St. John’s Episcopal Church
Maury County, Tennessee
Text and photos by Dan Hardison
1864, the Confederate Army of Tennessee marched past St. John’s Episcopal
Church on its way to face Union troops at Franklin, Tennessee. General
Patrick Cleburne, while passing by the church, is said to have remarked,
“This is the most beautiful and peaceful spot I ever beheld . . . It is
almost worth dying to be buried in such a beautiful spot.” Several days
later Cleburne, along with fellow Generals H. B. Granbury and O. F. Strahl,
died at the Battle of Franklin and were buried at St. John’s.
Located in an area known as Ashwood between the towns of Columbia and Mt.
Pleasant in Middle Tennessee, St. John’s Church is one of Maury County’s
most treasured historical sites. Built by Leonidas Polk and his three
brothers: Rufus, Lucius, and George – cousins to President James K. Polk –
the church is located at a point where the brother’s estates came
together. The land and material for the church was donated by the brothers
and built by slaves. The pulpit, reredos, and altar rail were made from a
single wild cherry tree that grew on the site. It was a plantation church
meant to provide a place of worship for the Polk families, their slaves,
and their neighbors.
Construction began in 1839 and completed three years later. Bishop James
Hervey Otey, the first Episcopal Bishop of Tennessee, consecrated the
church on Sept. 4, 1842. Leonidas Polk served as St. John’s first rector
and would later become the first Bishop of Louisiana and a general in
the Confederate Army know as the ‘Fighting Bishop’.
During the Civil War, St. John’s was used as a Confederate hospital,
although it did not see many patients. Union troops briefly occupied the
church and although they did not cause great damage, they did carry off
the organ pipes. Behind St. John’s is the traditional churchyard burial
ground where Generals Cleburne, Granbury, and Strahl were buried. Years
later their remains were removed and re‑buried in other states, but their
gravesites at St. John’s have never again been used.
The first burial here was that of Rufus Polk in 1843. All but one of the
Polk brothers would eventually be buried at St. John’s. It was the desire
of Leonidas Polk to be buried here, but instead he was buried at Christ
Cathedral in New Orleans where he served as Bishop. Resting at St. John’s
are members of the Polk family, Civil War soldiers, and five Episcopal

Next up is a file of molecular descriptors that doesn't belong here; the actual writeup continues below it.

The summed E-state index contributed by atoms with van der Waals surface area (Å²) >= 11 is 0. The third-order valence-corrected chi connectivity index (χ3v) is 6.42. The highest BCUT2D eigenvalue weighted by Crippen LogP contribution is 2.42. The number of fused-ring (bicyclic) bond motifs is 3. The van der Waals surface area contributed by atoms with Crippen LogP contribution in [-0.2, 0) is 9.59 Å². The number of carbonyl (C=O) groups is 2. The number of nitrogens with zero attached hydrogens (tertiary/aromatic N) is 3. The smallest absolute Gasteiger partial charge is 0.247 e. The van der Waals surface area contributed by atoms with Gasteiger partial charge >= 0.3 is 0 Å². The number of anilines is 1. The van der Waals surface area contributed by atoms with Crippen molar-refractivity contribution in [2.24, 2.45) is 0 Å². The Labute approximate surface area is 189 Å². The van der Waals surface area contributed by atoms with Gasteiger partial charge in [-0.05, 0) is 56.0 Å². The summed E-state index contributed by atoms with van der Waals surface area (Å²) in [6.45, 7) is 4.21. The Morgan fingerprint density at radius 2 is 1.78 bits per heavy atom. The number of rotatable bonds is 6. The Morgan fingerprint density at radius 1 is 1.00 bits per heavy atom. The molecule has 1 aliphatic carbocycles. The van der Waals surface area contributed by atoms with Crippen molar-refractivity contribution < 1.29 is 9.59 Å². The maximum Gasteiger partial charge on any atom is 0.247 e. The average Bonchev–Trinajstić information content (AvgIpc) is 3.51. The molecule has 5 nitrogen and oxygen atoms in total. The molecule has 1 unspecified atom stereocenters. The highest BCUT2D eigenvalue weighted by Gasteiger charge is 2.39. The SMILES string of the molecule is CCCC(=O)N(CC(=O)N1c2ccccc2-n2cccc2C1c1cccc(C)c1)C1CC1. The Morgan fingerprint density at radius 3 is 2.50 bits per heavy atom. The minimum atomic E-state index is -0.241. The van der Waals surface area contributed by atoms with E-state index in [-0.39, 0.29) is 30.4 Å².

bishops. Bishops Otey, James Matthew Maxon, Theodore Nott Barth, John
Vander Horst, and W. Fred Gates are buried at St. John’s. The last regular
priest at St. John’s, The Rev. Richard N. Newell who died in 1887, wished
to be buried as near the church as possible. His grave is located by the
steps at the rear of the church.
St. John’s continued regular services until 1915 when the congregation
dwindled to just one family. Since 1921, services are held only once a
year on Whitsunday – the Feast of Pentecost. After the service, a picnic
is held on the grounds. St. Peter's Episcopal Church in Columbia sponsors
the annual pilgrimage and oversees St. John’s today.
St. John’s remains today much as it was during the 1800’s. There is no
electricity and no running water. It still has the original furnishings,
hand‑blown leaded glass windows, and the 1890 Packard reed pump organ.
Also the original silver chalice used by the Polk family is once again
used for the Whitsunday service.
For 160 years, St. John’s kept a peaceful existence that not even the
Civil War could betray. But the peace and serenity at St. John’s came to
an end when two present day teenagers broke into the church and vandalized
it in May 2001. The tragedy occurred just one week before the annual
pilgrimage to St. John’s to celebrate Whitsunday.
The church windows were broken out, the Baptismal font was damaged, and
the organ that sat in the choir loft was thrown to the sanctuary floor
below. Tombstones in the graveyard were toppled or destroyed. Two young
men, ages 18 and 19, were arrested and charged with the destruction.
After news of the vandalism spread, the community – regardless of
denomination – turned out to help cleanup the church and make temporary
repairs so that its annual service could be held. Donations came from
people near and far sympathetic to the tragedy the church had suffered.
Today the repairs at St. John’s have been completed and after two years of
work the pump organ has been restored and returned to the church. The
anger and grief over what happened, as well as the show of support,
demonstrate the affection for the historic church. Apparently these two
young men see St. John’s Church as just an old building – everyone else
see it as much more.
Mary Polk Branch described St. John's Church in 1911 with these words,
"This church of many memories stands in a cemetery of seven or eight acres
surrounded by a stone wall. The large oak trees and the carpet of blue
grass make it a lovely spot, but the doors of the church are closed, the
windows unopened, the iron-gate in front locked. . . . In the distance is
heard the sound of the automobile and the roll of heavy wagons upon the
pike, and we realize the brightness of the world without and the busy life
which surrounds the old church with its story of the past."
Maury County, Tennessee
engraving of St John's Church originally appeared for the article "The
Country Church in America" in Scribner's
Magazine, November 1897.